CLICK HERE: Full Field Grid Order as of Red Flag at Firestone 600

I like this idea… however, the guidelines as stated during the press conference Sunday night seem inconsistent to me. If we are picking things up on Aug 27th where they left off on June 12th, there is no way that Daly or Newgarden could reenter the race. Newgarden was at the hospital for the remainder of the day, Daly was cleared to drive but regardless, his car was totaled and would not have been race-ready before the end of event.

If they are allowed to re-enter, (because realistically, it will be a 2-month (+) span of time until continuation), then should Hinchcliffe receive credit for leading a race for roughly 75 days? Which, at my count would make him the indisputable IndyCar Series Champion for 2016. Hmm, that doesn’t make much sense does it? If we are hitting the pause button, then shouldn’t we be doing that across the board for all elements of the race?

My Take on Texas’ Second Chance

Don’t get me wrong, of course I want Newgarden and Daly to compete – I mean, how crazy and awesome would it be if Newgarden ended up being cleared to compete and then won the Firestone 600? What a story. But if he isn’t cleared in time, and J.R. Hildebrand is piloting the No. 21 in his absence, will he compete? Even weirder since he wasn’t in the original field, making him a “pinch driver” if you’re familiar with baseball terminology.

I don’t know… it’s all a little inconsistent to me. Either treat it as a true continuation of June 12th, on August 27th, or start the race entirely from scratch. Referencing back to baseball, if an MLB game doesn’t get through 5 innings, the game gets called. It gets a new date and it starts from first pitch. The incomplete game is scratched. Isn’t that what we should be doing? Rather than picking and choosing what elements are a continuation and what elements are scrapped?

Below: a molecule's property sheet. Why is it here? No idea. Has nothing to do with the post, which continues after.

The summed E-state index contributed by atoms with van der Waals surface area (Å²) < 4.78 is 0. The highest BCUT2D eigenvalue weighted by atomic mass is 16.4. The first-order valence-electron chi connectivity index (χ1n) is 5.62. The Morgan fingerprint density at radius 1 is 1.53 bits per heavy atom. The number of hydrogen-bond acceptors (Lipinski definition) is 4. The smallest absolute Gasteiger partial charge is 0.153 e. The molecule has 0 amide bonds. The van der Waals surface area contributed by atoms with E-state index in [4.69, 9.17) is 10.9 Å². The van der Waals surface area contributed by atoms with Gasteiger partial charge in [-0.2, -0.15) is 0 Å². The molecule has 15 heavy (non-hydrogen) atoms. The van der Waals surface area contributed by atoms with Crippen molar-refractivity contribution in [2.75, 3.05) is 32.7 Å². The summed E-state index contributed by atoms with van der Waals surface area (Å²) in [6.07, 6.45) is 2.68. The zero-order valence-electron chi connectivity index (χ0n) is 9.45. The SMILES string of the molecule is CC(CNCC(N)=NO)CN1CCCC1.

Besides, who wants to relive the details of this past weekend? The entire pre-race in August is gonna be, “Oh hey let’s take a look back on that miserable weekend in June that we all tried to block out of our subconscious for the past two months…”

Start raceday from scratch.
Give the fans a full race from green (not a restart green, a starting green) to checkereds.
Give the fans a full field of drivers in (hopefully) great weather conditions.

This is beneficial for the track, the drivers, the teams, the series and above all… the FANS. We owe them.

Keep the qualifying order, run the morning practice, and have the full field autograph session. And then, start the race itself with a clean slate. Let’s put that June weekend behind us. I’m pretty sure Josef Newgarden would concur with that sentiment.

The best thing that came out of this weekend was the drivers surprise appearance in the frontstretch, to visit fans – they gave autographs, had conversations, took pictures. That is the optimism we take away from this Texas fiasco. That is the moment we all remember. That is the one the fans will want to recall. Everything else… we can do better. We have the chance to showcase that. Let’s take it.


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Photos by Chris Owens, property of IndyCar